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Officials: H1N1 remains quiet in N.D.

FARGO -- Swine flu in the area remains quiet and so far shows no signs of a third wave of the epidemic, public health officials said Tuesday. In North Dakota, the peak of the swine flu epidemic was last fall, in October and November, and infectio...

FARGO -- Swine flu in the area remains quiet and so far shows no signs of a third wave of the epidemic, public health officials said Tuesday.

In North Dakota, the peak of the swine flu epidemic was last fall, in October and November, and infection rates generally have remained low since then.

Areas of the southeastern U.S., including Georgia, Alabama and North Carolina, recently have noted a rise in swine flu infections.

If a third wave of infections comes from the swine flu pandemic, it likely would be in areas where few people have been vaccinated or were infected by the H1N1 virus, health officials have said.

North Dakota's flu surveillance program has counted four flu deaths in 2009-10, including two in Cass County. Two of those flu deaths were attributed to the new swine flu virus, H1N1, according to the North Dakota Department of Health.

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"We've really been at low activity for a month in North Dakota," said epidemiologist Michelle Feist, who directs North Dakota's flu surveillance program. "If there is a sign of a third wave coming on, we don't know that yet."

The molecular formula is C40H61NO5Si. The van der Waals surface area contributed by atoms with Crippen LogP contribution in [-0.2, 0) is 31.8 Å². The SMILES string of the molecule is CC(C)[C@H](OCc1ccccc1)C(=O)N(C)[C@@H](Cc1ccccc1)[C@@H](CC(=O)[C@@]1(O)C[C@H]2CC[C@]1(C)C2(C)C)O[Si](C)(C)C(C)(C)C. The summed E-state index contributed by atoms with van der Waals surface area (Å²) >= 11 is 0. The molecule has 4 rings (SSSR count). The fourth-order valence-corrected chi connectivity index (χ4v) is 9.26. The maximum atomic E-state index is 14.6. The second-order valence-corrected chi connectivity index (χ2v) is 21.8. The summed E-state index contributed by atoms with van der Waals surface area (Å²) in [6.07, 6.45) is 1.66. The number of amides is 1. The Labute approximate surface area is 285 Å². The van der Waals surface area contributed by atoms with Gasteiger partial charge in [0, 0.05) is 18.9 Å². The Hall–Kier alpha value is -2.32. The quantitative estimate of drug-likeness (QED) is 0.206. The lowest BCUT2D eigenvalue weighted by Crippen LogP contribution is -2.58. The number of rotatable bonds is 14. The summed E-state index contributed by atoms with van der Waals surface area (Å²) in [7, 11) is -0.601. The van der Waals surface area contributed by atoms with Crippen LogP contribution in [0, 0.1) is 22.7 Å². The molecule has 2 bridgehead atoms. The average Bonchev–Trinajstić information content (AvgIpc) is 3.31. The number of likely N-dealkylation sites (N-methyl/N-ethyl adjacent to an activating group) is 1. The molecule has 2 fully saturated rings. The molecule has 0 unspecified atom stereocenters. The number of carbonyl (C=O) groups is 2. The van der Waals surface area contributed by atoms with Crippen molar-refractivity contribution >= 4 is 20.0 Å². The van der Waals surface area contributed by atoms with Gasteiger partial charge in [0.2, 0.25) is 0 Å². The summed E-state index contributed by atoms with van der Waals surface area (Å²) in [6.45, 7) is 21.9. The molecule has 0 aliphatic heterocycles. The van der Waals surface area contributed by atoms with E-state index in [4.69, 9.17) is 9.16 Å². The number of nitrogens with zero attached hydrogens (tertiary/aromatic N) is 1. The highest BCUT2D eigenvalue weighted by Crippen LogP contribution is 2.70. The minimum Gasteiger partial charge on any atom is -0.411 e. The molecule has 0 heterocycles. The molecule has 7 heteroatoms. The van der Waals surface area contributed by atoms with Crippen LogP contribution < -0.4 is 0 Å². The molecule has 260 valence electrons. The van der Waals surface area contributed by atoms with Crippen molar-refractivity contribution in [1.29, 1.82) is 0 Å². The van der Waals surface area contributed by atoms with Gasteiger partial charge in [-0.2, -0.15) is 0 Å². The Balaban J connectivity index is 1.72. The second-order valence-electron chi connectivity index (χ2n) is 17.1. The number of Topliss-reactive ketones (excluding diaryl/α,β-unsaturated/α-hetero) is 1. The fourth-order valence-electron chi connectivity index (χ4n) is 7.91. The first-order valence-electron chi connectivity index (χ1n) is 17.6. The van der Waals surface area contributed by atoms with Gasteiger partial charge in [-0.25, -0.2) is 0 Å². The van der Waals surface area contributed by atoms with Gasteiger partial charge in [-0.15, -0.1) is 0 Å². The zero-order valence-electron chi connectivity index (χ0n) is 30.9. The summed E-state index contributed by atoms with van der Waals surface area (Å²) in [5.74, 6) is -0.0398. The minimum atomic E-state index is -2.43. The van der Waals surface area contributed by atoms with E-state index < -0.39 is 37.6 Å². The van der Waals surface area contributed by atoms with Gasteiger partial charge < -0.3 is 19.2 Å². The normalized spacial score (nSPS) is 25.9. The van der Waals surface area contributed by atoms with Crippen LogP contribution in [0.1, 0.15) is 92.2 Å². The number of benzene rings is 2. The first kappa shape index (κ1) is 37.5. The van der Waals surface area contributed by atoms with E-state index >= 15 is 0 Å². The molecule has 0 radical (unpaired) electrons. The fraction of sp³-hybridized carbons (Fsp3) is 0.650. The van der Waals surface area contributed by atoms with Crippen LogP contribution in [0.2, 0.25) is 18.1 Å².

North Dakota has confirmed 3,247 flu cases in 2009-10, including 543 H1N1 infections. Cass County had 301 flu cases, including 44 H1N1 cases.

Minnesota has documented 67 flu deaths, including 60 associated with H1N1, the Minnesota Department of Health said. Although Minnesota confirmed two H1N1 deaths since mid-March, one of those deaths came in November.

In Clay County, four people were hospitalized with swine flu during the outbreak, and 60 were hospitalized in west-central Minnesota, said Kathy Anderson, director of nursing for Clay County Public Health.

No schools or nursing homes in Minnesota reported flu-like illnesses in the most recent reporting period, nor have any of Minnesota's "sentinel" health providers, a situation similar to North Dakota.

Public health officials urge parents to make sure their children ages 6 months to 9 years have had both doses of the swine flu vaccine to protect against infection.

Vaccinations are available at no cost at both Fargo Cass Public Health and Clay County Public health by appointment.

The Forum of Fargo-Moorhead and the Herald are Forum Communications Co. newspapers.

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